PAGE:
Multiply those kinds of leaps across the nation and 1930s was the decade that transportation truly blossomed in the United States. It was the last link that made the century-old railroad network truly efficient, creating last-mile service that connected the world. A huge economic boon.
Electrification also surged in the 1930s, particularly to rural Americans left out of the urban electrification of the 1920s. The New Deal’s Rural Electrification Administration brought power to farms in what may have been the decade’s only positive development in regions that were economically devastated. The number of rural American homes with electricity rose from less than 10% in 1935 to nearly 50% by 1945.
It is hard to fathom, but it was not long ago – during some of our lifetimes and most of our grandparents’ – that a substantial portion of America was literally dark. Franklin Roosevelt said during a speech on the REA:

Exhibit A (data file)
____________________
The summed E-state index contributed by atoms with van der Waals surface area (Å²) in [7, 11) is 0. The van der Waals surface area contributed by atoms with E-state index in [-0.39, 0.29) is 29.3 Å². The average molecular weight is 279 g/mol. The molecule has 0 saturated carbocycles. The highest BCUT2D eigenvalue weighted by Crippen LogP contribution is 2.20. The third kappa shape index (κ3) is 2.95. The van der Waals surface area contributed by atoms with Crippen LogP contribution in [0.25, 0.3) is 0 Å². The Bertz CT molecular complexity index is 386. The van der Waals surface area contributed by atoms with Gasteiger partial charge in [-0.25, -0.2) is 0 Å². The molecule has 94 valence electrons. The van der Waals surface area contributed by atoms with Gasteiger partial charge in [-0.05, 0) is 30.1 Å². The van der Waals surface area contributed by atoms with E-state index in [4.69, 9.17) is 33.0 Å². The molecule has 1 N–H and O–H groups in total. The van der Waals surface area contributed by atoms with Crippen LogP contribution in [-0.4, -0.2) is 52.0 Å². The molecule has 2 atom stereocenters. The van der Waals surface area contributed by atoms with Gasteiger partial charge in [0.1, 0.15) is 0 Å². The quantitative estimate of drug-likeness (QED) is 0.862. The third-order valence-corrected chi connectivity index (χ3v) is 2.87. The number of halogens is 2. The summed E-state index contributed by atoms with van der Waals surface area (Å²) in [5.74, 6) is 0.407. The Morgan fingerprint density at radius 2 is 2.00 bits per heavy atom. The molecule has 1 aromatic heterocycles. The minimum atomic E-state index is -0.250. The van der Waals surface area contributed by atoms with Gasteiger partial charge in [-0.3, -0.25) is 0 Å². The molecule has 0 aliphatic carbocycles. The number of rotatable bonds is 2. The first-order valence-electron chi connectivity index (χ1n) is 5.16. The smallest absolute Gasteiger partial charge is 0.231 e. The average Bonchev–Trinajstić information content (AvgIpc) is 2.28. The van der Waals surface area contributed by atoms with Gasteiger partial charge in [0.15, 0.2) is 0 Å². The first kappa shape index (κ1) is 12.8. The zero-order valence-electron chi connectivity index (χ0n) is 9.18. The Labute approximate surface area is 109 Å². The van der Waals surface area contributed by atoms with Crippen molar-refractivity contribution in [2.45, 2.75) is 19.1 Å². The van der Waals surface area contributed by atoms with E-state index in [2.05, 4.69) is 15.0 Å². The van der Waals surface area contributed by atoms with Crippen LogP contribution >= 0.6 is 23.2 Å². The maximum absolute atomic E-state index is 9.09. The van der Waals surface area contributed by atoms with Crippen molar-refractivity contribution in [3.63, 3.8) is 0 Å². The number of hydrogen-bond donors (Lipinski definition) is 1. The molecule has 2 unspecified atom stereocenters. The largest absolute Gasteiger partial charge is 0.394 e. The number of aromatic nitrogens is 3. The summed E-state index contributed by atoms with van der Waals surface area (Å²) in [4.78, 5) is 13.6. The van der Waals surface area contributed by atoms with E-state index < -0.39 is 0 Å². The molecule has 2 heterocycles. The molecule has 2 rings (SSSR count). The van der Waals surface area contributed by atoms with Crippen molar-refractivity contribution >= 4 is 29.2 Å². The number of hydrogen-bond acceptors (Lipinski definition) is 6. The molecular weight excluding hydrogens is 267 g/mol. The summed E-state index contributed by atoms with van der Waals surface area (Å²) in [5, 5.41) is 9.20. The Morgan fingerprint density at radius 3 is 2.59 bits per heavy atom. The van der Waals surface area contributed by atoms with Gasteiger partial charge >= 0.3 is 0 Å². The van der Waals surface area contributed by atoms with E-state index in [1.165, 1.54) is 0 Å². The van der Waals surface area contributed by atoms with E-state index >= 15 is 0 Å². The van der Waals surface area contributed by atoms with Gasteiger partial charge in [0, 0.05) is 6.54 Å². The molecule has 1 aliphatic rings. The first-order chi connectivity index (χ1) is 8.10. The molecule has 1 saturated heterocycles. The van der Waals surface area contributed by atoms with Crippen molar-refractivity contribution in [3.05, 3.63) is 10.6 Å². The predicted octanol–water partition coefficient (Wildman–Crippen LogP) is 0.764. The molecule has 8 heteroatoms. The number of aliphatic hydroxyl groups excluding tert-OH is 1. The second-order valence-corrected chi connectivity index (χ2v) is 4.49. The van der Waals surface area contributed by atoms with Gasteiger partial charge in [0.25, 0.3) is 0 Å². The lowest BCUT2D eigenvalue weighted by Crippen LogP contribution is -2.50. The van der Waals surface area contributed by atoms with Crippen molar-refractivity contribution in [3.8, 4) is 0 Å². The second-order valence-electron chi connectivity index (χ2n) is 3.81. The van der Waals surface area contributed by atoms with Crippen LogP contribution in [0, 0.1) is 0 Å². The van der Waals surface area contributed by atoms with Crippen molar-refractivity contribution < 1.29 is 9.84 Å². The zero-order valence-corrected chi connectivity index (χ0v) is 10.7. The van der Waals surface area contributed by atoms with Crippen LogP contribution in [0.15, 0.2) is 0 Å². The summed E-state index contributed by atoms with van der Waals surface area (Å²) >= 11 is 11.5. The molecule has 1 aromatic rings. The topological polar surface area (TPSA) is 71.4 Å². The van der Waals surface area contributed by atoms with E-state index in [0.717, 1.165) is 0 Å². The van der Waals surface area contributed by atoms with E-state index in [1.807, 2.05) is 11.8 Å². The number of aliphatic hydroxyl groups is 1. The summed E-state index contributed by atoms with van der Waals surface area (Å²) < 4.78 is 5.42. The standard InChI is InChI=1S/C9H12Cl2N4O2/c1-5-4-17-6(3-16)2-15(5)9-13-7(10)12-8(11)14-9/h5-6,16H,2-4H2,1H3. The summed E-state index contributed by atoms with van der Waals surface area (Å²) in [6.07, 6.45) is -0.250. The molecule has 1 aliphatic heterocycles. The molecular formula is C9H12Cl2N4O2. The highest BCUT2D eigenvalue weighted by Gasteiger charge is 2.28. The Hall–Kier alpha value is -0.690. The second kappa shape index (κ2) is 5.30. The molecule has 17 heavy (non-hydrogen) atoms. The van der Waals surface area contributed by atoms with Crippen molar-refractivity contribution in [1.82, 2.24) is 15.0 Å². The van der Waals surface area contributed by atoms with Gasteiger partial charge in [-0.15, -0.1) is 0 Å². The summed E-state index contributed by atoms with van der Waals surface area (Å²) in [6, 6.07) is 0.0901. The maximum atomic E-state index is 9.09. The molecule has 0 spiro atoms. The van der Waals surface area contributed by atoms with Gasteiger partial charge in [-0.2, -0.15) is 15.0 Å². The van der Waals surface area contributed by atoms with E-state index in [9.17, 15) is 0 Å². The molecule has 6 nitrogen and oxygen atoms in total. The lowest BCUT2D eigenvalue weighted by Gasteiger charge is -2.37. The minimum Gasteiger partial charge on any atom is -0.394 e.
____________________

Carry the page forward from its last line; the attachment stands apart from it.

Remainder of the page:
Electricity is no longer a luxury. It is a definite necessity. It lights our homes, our places of work and our streets. It turns the wheels of most of our transportation and our factories. In our homes it serves not only for light, but it can become the willing servant of the family in countless ways. It can relieve the drudgery of the housewife and lift the great burden off the shoulders of the hardworking farmer.
I say “can become” because we are most certainly backward in the use of electricity in our American homes and on our farms. In Canada the average home uses twice as much electric power per family as we do in the United States.
Electricity becoming a “willing servant,” – introducing washing machines, vacuum cleaners, and refrigerators – freed up hours of household labor in a way that let female workforce participation rise. It’s a trend that lasted more than half a century and is a key driver of both 20th century growth and gender equality.